|Scientific Name:||Micropterus salmoides|
|Species Authority:||(Lacepède, 1802)|
Labrus salmoides Lacépède, 1802
|Red List Category & Criteria:||Least Concern ver 3.1|
|Reviewer(s):||Smith, K. & Darwall, W.R.T.|
|Facilitator/Compiler(s):||Hammerson, G.A. & Ormes, M.|
This species is listed as Least Concern in view of the large extent of occurrence, large number of subpopulations, large population size, and lack of major threats. Trend over the past 10 years or three generations is uncertain but likely to be relatively stable, or the species may be declining but not fast enough to qualify for any of the threatened categories under Criterion A (reduction in population size).
|Range Description:||This species is native to the St. Lawrence-Great Lakes, Hudson Bay (Red River), and Mississippi River basins from southern Quebec to Minnesota and south to Texas, the Gulf Coast, and southern Florida, including Atlantic drainages from North Carolina to Florida and Gulf drainages from southern Florida to northern Mexico (Page and Burr 1991). It has been introduced throughout the United States, southern Canada, and much of world.|
Native:Canada; United States
|Range Map:||Click here to open the map viewer and explore range.|
|Population:||This species is represented by a large number of subpopulations and locations.|
Total adult population size is unknown but relatively large.
Trend over the past 10 years or three generations is uncertain but likely to be relatively stable.
|Current Population Trend:||Stable|
|Habitat and Ecology:||Largemouth Bass inhabit warm, quiet waters with low turbidity, soft bottoms, and beds of aquatic plants. Typical habitats include farm ponds, swamps, lakes, reservoirs, sloughs, creek pools, and river coves and backwaters. Many of the largest populations are in mesotrophic to eutrophic lakes or reservoirs. In lakes and reservoirs these fishes are usually close to shore. In general, they are in deeper water in winter than in summer. |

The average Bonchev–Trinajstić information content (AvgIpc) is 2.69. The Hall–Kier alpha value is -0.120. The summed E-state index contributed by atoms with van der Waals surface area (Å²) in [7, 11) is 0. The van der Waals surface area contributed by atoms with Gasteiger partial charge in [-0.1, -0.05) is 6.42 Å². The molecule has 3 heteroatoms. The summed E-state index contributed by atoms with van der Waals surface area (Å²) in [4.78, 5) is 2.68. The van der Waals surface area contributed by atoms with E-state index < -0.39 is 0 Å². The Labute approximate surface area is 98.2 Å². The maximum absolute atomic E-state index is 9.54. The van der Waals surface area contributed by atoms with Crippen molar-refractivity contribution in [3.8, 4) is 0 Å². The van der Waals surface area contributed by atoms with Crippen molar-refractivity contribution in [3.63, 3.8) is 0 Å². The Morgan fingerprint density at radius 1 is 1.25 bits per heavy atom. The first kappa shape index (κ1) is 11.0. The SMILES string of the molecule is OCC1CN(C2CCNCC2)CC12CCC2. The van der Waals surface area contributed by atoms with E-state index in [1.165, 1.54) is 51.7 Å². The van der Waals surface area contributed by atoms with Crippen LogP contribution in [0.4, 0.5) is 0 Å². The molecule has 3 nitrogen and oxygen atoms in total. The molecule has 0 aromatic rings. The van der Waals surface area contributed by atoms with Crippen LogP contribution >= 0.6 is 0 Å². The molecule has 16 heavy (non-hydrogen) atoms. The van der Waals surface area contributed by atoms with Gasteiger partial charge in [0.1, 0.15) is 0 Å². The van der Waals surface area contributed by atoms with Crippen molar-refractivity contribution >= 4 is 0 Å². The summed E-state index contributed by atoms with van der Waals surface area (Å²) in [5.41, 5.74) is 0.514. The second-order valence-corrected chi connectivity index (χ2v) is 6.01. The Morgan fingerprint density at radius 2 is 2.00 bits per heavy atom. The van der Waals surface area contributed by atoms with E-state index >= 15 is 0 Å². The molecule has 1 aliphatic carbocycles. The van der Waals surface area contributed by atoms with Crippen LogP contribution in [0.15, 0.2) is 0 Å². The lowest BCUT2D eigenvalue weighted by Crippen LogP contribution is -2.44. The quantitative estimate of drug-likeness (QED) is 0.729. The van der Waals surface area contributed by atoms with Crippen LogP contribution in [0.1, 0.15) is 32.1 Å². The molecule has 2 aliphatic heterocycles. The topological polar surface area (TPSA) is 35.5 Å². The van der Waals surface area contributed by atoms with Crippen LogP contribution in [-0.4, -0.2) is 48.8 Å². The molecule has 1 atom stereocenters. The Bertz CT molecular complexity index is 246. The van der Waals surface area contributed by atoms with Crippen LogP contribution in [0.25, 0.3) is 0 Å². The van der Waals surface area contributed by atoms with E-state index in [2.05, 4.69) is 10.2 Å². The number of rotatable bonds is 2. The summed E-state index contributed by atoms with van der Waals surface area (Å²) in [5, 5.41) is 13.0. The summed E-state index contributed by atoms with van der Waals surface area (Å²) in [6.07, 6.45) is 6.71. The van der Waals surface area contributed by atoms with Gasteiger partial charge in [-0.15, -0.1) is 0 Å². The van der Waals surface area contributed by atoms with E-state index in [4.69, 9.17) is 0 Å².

Eggs are laid in shallow cleared depressions (nests) made by males in sand, gravel, or debris-littered bottoms, often at depths of 40-80 inches (1-2 metres) but up to at least 23 feet (7 metres) or as shallow as 8-12 inches (about 20-30 cm). Nests are often next to submerged objects and usually are more than 30 feet (9 metres) apart.
|Movement patterns:||Not a Migrant|
|Major Threat(s):||Localized threats may exist, but on a range-wide scale no major threats are known.|
|Conservation Actions:||Currently, this species is of relatively low conservation concern and does not require significant additional protection or major management, monitoring, or research action.|
|Citation:||NatureServe. 2013. Micropterus salmoides. The IUCN Red List of Threatened Species 2013: e.T61265A18229518.Downloaded on 21 January 2017.|
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